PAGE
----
RALEIGH, N.C. — Mowing at all national parks was suspended last week because of safety concerns after a maintenance worker cutting grass along the Blue Ridge Parkway in North Carolina fell to his death.
The National Park Service sent an order to its regional offices Friday to halt mowing at its 397 parks, which are spread across every state except Delaware.
The agency is reviewing safety procedures after 63-year-old Dana Bruce of Alexander died at the Haw Creek Overlook north of Asheville. The seasonal worker’s riding mower fell more than 140 feet down a boulder-strewn embankment May 7. He was pronounced dead at the scene.
“We take all accidents seriously and use them as an opportunity to learn so that this kind of accident does not happen again,” park spokesman Jeffery G. Olson wrote in an email.
In Acadia National Park, the only national park in Maine, the order hasn’t had any effect on the park’s operations, according to Keith Johnston, Acadia’s head of maintenance. Johnston said Wednesday that the park took immediate steps to provide additional training to its staff and was barred from mowing for only about 24 hours.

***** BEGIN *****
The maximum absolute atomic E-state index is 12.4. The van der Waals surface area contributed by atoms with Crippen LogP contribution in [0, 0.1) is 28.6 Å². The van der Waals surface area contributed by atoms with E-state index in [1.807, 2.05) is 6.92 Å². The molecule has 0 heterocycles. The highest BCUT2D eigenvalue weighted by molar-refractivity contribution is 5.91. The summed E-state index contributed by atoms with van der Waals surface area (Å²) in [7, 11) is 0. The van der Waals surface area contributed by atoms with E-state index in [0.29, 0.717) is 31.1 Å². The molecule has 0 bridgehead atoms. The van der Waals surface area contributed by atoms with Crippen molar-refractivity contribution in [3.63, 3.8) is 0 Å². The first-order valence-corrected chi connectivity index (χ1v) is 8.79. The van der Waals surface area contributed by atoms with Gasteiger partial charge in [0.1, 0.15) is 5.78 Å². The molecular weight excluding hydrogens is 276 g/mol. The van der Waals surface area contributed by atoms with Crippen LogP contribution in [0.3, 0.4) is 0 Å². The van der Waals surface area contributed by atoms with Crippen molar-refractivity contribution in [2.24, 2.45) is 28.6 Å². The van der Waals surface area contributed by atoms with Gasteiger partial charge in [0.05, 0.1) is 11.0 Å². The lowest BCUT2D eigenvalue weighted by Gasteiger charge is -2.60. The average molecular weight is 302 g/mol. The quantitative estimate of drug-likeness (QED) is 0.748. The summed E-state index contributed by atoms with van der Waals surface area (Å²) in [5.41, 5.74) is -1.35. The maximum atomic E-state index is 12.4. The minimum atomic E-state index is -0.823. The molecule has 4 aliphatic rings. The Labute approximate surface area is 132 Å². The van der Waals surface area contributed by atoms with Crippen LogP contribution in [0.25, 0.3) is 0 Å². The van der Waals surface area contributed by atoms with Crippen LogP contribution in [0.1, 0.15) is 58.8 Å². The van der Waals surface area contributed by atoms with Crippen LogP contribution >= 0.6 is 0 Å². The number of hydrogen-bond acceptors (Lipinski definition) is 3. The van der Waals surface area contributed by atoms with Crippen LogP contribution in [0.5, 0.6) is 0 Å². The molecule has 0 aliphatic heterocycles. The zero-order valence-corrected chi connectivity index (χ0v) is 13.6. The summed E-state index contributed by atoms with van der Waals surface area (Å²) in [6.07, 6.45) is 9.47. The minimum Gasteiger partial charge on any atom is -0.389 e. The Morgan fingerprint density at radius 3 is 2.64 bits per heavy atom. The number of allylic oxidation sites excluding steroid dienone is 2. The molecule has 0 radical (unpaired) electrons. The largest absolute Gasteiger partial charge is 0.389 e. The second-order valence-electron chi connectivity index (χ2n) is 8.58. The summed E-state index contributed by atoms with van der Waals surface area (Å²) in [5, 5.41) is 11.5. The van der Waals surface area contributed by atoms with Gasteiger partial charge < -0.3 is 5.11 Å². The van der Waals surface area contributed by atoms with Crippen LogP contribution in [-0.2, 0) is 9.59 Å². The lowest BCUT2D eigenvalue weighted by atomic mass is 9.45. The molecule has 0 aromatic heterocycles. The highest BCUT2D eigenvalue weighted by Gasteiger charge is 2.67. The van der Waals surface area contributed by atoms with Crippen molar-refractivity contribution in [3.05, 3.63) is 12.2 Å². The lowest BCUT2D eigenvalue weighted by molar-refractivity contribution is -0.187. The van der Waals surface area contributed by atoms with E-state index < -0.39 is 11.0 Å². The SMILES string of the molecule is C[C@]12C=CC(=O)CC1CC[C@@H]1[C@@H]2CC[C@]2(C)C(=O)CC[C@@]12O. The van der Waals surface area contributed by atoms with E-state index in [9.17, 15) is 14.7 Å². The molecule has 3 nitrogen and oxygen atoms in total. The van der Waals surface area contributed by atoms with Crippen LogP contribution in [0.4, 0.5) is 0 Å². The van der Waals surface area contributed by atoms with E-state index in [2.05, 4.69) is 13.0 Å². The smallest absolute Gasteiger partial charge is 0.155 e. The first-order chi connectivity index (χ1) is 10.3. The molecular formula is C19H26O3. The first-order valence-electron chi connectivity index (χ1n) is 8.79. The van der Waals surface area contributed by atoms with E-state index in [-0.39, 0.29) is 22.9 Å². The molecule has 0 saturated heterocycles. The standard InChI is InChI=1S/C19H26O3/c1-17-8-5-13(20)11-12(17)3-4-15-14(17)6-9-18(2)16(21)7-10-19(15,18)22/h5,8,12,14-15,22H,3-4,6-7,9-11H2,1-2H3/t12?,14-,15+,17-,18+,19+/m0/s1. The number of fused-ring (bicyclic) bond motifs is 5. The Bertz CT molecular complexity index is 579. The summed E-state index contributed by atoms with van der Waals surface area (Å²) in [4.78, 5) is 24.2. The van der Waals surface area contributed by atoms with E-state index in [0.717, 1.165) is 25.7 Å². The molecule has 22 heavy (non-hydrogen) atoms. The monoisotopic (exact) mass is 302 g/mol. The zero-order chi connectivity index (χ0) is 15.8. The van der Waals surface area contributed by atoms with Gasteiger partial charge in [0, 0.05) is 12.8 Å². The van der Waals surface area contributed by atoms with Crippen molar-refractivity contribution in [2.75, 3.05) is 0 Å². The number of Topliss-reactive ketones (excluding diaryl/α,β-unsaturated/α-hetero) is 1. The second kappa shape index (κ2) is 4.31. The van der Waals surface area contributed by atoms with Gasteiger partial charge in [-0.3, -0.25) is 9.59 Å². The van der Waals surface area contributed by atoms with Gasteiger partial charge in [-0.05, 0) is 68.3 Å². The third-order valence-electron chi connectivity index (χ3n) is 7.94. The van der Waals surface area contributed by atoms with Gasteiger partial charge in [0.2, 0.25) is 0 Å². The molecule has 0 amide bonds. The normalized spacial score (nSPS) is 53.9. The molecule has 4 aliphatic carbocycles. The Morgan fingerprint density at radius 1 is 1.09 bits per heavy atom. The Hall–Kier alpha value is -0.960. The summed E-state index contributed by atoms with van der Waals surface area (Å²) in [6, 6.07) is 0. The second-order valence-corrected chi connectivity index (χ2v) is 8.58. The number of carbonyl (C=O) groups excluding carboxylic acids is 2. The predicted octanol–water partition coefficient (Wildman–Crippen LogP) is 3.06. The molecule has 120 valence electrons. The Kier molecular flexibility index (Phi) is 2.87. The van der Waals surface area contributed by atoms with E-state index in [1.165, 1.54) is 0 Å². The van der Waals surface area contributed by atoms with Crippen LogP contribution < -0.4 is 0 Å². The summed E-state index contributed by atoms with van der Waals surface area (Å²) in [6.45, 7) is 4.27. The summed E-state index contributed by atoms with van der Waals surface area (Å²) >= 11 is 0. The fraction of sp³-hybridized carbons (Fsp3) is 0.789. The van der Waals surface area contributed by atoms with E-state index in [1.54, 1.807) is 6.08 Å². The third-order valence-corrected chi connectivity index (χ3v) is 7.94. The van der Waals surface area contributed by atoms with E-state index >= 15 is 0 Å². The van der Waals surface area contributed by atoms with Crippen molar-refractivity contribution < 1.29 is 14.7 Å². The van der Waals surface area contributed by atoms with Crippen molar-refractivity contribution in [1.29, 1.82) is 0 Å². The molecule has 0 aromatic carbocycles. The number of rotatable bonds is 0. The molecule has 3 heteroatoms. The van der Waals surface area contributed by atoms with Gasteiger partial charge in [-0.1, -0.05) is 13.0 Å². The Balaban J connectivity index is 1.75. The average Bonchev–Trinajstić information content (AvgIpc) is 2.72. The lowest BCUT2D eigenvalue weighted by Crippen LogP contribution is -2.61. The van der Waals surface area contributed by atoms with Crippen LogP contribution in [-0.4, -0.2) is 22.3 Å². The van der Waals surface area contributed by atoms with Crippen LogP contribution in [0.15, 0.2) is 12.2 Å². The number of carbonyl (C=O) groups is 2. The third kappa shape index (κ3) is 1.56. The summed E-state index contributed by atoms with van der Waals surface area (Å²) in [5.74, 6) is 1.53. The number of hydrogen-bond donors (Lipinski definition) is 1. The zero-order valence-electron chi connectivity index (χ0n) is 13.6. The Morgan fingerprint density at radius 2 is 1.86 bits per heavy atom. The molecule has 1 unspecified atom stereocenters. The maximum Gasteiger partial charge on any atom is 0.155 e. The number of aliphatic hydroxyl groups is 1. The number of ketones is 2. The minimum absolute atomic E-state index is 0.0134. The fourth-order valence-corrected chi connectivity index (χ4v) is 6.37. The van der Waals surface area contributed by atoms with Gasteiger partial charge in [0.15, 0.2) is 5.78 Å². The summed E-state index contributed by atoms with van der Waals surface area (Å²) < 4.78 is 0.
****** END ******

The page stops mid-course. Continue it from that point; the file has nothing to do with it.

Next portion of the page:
“The stand-down [order] was for a day and we got on it right away,” Johnston said.
Bruce was an Army medic who served in Vietnam and was working his third summer for the park service. He was trimming a 12- to 15-foot-wide area between a wooden guardrail and a cliff when he lost control of the zero-turn riding lawn mower and went over the edge, said Steve Stinnett, chief ranger for the Blue Ridge Parkway.
Federal Occupational Safety and Health Administration investigators are reviewing the accident, but did not return messages left by The Associated Press. A five-member National Park Service accident investigation team concluded its investigation Monday, but has not released its findings. Stinnett said it would be “months” before the results of that report are made public.
It is unclear how long the grass will grow unchecked nationwide. Olson said each park has a safety review checklist to complete before mowing can resume. The duration of the suspension will depend on the size of the park, the amount of equipment and the number of employees.
“Small parks with little to mow, few pieces of equipment to check, and few personnel to go through safety briefing and training will be back mowing in a matter of hours,” Olson wrote.
Larger parks could go without mowing for weeks.
“We will complete the safety self-certification process in the time required and ask park visitors for their patience if the grass gets a little long until we get back to mowing operation,” Olson wrote.
BDN writer Bill Trotter contributed to this report.